Hubby is home from work today in honor of the messy and colorful holiday known as Holi. (Pronounced like holy.) There are actually religious and historical references I could give you to explain Holi but that’s pretty boring and I don’t feel like looking it up on the Internet.
Holi, for those of you who haven’t experienced it in person, is an annual festival of color. Basically, everybody goes outside and throws rainbows of paint on one another so that by the end of the day, you look like a color chart from pink and purple shoes to blue and orange eyebrows.
The methods used for dispensing the colors vary and include Supersoakers (I kid thee not), special Holi paint spatter-ers, colored paint dust, water balloons, and basically anything people can get their hands on. Yesterday, and for the last week or so, Khan Market was abuzz with people buying water pistols and paint tubes for today’s revelry.
It really does look like fun and everybody wears old clothes to ensure that there are no hard feelings. Oddly, there actually appear to be rules to this occasion. Our car, to date, remains unmolested, as does our door. We are not participating and people are generally respectful (if disdainful) of our killjoy attitude.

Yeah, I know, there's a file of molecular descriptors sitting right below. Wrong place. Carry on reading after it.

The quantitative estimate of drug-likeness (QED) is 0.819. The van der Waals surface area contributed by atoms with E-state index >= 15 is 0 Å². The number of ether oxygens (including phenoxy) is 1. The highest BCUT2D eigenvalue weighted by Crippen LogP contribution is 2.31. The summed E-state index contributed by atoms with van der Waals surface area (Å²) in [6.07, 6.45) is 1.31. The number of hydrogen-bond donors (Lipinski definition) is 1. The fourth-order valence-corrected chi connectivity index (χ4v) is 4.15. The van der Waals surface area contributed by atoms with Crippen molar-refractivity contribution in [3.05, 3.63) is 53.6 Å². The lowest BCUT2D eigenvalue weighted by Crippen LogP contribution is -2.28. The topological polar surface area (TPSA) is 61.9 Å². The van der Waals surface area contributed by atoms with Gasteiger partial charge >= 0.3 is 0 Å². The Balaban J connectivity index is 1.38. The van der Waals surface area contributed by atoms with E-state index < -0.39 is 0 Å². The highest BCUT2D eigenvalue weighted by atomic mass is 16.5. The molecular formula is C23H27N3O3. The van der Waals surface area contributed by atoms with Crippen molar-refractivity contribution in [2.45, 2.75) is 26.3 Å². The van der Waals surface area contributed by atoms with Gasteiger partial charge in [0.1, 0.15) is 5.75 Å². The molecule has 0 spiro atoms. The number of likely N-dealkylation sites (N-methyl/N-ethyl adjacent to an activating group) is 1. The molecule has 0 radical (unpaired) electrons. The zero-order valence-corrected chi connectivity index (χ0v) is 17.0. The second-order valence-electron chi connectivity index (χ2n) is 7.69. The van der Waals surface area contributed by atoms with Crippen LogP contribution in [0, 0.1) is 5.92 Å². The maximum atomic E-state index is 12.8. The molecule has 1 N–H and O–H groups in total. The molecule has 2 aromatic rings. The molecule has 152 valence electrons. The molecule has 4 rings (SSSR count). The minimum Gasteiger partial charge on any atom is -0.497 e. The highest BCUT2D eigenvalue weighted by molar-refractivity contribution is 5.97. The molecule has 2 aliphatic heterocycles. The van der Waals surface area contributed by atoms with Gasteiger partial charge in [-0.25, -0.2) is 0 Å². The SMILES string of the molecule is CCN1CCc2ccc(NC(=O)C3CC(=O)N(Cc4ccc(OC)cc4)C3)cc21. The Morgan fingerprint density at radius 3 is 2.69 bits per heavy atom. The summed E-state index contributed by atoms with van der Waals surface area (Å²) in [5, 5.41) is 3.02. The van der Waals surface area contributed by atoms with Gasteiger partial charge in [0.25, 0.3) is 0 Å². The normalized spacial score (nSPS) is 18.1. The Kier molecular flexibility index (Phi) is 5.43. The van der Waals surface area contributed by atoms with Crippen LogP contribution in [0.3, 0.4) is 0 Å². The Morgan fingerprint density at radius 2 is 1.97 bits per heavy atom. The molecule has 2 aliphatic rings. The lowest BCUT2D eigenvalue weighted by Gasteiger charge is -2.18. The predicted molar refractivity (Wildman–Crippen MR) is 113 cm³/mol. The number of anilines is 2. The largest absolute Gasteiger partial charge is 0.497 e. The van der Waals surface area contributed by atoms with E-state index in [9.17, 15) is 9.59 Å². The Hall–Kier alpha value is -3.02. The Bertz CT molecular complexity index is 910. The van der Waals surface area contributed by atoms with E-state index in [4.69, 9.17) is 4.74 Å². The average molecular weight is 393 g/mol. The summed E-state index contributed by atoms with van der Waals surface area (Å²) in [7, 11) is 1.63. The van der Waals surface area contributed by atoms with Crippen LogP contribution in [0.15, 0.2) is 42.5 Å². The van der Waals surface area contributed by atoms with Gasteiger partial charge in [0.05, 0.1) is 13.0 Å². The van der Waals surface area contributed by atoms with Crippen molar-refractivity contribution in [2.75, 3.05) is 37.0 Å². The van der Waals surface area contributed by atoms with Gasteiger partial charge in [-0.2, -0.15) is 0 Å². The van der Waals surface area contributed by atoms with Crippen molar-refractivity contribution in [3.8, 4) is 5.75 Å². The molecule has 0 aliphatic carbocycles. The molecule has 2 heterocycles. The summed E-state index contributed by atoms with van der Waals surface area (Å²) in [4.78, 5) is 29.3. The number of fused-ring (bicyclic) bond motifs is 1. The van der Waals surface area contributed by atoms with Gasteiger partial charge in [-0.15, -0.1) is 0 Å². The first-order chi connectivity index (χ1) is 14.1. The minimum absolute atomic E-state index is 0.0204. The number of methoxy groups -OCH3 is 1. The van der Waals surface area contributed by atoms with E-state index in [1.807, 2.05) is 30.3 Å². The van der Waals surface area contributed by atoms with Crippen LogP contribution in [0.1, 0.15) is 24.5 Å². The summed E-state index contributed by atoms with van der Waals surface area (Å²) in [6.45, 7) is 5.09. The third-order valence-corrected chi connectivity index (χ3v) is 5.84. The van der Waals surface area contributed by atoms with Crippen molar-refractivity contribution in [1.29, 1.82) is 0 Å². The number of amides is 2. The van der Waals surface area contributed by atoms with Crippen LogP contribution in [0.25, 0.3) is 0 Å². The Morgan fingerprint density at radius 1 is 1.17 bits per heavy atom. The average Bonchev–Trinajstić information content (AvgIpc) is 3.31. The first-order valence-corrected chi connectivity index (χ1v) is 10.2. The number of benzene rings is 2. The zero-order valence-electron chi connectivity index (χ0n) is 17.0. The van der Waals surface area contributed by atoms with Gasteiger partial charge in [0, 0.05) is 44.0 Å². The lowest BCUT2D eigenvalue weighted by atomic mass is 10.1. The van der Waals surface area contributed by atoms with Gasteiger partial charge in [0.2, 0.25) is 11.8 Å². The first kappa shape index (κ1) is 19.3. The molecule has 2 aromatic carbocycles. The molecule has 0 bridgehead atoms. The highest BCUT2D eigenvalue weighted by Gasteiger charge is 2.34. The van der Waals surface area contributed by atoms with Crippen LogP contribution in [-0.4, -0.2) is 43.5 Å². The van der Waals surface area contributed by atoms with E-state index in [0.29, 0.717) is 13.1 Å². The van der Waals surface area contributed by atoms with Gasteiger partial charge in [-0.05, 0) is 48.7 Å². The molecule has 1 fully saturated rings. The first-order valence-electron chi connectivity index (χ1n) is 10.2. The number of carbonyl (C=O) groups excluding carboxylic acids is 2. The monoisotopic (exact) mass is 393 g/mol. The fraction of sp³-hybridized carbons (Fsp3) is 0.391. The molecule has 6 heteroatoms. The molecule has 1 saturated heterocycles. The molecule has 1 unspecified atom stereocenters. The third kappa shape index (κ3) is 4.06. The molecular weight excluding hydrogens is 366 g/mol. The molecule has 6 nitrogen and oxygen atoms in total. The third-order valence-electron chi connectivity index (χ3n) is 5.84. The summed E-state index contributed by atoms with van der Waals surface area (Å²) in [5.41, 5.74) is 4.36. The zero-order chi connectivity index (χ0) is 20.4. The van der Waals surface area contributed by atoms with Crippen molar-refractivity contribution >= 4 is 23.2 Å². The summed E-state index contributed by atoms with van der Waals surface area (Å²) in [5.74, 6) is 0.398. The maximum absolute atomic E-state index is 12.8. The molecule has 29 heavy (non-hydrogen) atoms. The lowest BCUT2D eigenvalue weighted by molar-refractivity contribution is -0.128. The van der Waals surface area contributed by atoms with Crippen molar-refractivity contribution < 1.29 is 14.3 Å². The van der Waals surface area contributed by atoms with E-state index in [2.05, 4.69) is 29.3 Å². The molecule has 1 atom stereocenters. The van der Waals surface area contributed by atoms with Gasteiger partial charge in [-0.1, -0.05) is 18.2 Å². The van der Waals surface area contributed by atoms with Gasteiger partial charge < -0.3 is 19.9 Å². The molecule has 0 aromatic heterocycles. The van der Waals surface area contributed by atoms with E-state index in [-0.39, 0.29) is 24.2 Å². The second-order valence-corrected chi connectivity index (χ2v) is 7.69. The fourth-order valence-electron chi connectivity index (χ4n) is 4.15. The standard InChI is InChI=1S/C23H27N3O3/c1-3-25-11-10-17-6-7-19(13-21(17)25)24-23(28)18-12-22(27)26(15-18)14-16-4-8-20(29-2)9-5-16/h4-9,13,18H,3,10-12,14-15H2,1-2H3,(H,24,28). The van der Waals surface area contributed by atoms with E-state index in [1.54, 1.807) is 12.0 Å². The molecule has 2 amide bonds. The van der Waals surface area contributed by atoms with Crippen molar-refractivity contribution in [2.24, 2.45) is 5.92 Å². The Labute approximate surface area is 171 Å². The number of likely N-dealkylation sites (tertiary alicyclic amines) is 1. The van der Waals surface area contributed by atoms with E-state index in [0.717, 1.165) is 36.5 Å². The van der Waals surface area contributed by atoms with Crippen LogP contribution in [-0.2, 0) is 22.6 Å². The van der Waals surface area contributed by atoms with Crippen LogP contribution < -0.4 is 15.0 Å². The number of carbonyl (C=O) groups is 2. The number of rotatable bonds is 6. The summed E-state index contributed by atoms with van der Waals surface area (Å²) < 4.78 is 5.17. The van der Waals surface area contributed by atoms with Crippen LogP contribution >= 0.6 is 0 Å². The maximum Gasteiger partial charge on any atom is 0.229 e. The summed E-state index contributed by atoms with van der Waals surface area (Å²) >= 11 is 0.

Needless to say, Hubby and I have locked ourselves inside the house. We have been enjoying Holi by watching the adults and kids in the park across from our apartment bedeck each other in paint. So far, the doorbell has only rung twice and we’ve been careful to assure ourselves who was there before opening the door. A better plan in theory than in action it turned out.
When the second bell sounded, we looked out the window and saw a car parked directly in front of our door. Figuring that it must be somebody we knew or at least something important, I sent Hubby down to see what was up. That is when he got Holi-ed.
Two of our friends, Kiwi and her Indian husband, took it upon themselves to make sure that we fully immersed ourselves in Indian culture for the day. Kiwi used perfumed powder paint to streak our faces Holi pink while Indian Husband, in his own paint spattered HSBC shirt, laughed at us. We thanked them by serving them mango juice and snacks before sending them off to see their next victims.
Holi is now almost over. The only evidence that this day ever passed is the splotches of paint that dot the roads and Holi-dyed shirts hanging from laundry lines. All in all, this may well be the coolest Indian holiday we’ve experienced.